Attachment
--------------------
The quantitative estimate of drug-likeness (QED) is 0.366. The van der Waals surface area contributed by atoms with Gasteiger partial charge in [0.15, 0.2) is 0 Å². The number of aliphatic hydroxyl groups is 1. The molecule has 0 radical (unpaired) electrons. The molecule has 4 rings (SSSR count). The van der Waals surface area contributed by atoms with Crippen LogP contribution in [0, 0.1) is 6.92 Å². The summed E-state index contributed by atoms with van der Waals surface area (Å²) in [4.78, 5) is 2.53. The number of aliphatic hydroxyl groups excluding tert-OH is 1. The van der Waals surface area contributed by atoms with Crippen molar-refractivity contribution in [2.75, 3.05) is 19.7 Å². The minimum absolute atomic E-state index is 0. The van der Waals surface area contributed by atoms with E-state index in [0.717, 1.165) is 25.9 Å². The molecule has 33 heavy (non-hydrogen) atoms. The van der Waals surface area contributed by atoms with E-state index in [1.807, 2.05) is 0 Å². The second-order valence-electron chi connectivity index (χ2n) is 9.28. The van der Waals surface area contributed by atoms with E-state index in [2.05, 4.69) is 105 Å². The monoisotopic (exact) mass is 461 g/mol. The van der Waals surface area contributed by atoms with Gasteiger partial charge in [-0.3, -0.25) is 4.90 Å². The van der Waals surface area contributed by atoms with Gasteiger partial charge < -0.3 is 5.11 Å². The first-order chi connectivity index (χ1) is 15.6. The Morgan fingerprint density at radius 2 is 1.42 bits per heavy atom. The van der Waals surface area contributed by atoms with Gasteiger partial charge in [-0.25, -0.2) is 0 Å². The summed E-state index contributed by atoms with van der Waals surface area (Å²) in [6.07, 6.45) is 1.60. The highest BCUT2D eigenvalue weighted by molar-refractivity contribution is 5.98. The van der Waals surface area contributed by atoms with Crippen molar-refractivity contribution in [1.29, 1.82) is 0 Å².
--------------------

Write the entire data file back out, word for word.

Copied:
The quantitative estimate of drug-likeness (QED) is 0.366. The van der Waals surface area contributed by atoms with Gasteiger partial charge in [0.15, 0.2) is 0 Å². The number of aliphatic hydroxyl groups is 1. The molecule has 0 radical (unpaired) electrons. The molecule has 4 rings (SSSR count). The van der Waals surface area contributed by atoms with Crippen LogP contribution in [0, 0.1) is 6.92 Å². The summed E-state index contributed by atoms with van der Waals surface area (Å²) in [4.78, 5) is 2.53. The number of aliphatic hydroxyl groups excluding tert-OH is 1. The van der Waals surface area contributed by atoms with Crippen molar-refractivity contribution in [2.75, 3.05) is 19.7 Å². The minimum absolute atomic E-state index is 0. The van der Waals surface area contributed by atoms with E-state index in [0.717, 1.165) is 25.9 Å². The molecule has 33 heavy (non-hydrogen) atoms. The van der Waals surface area contributed by atoms with E-state index in [1.807, 2.05) is 0 Å². The second-order valence-electron chi connectivity index (χ2n) is 9.28. The van der Waals surface area contributed by atoms with E-state index in [2.05, 4.69) is 105 Å². The monoisotopic (exact) mass is 461 g/mol. The van der Waals surface area contributed by atoms with Gasteiger partial charge in [-0.3, -0.25) is 4.90 Å². The van der Waals surface area contributed by atoms with Gasteiger partial charge < -0.3 is 5.11 Å². The first-order chi connectivity index (χ1) is 15.6. The Morgan fingerprint density at radius 2 is 1.42 bits per heavy atom. The van der Waals surface area contributed by atoms with Gasteiger partial charge in [-0.25, -0.2) is 0 Å². The summed E-state index contributed by atoms with van der Waals surface area (Å²) in [6.07, 6.45) is 1.60. The highest BCUT2D eigenvalue weighted by molar-refractivity contribution is 5.98. The van der Waals surface area contributed by atoms with Crippen molar-refractivity contribution in [1.29, 1.82) is 0 Å².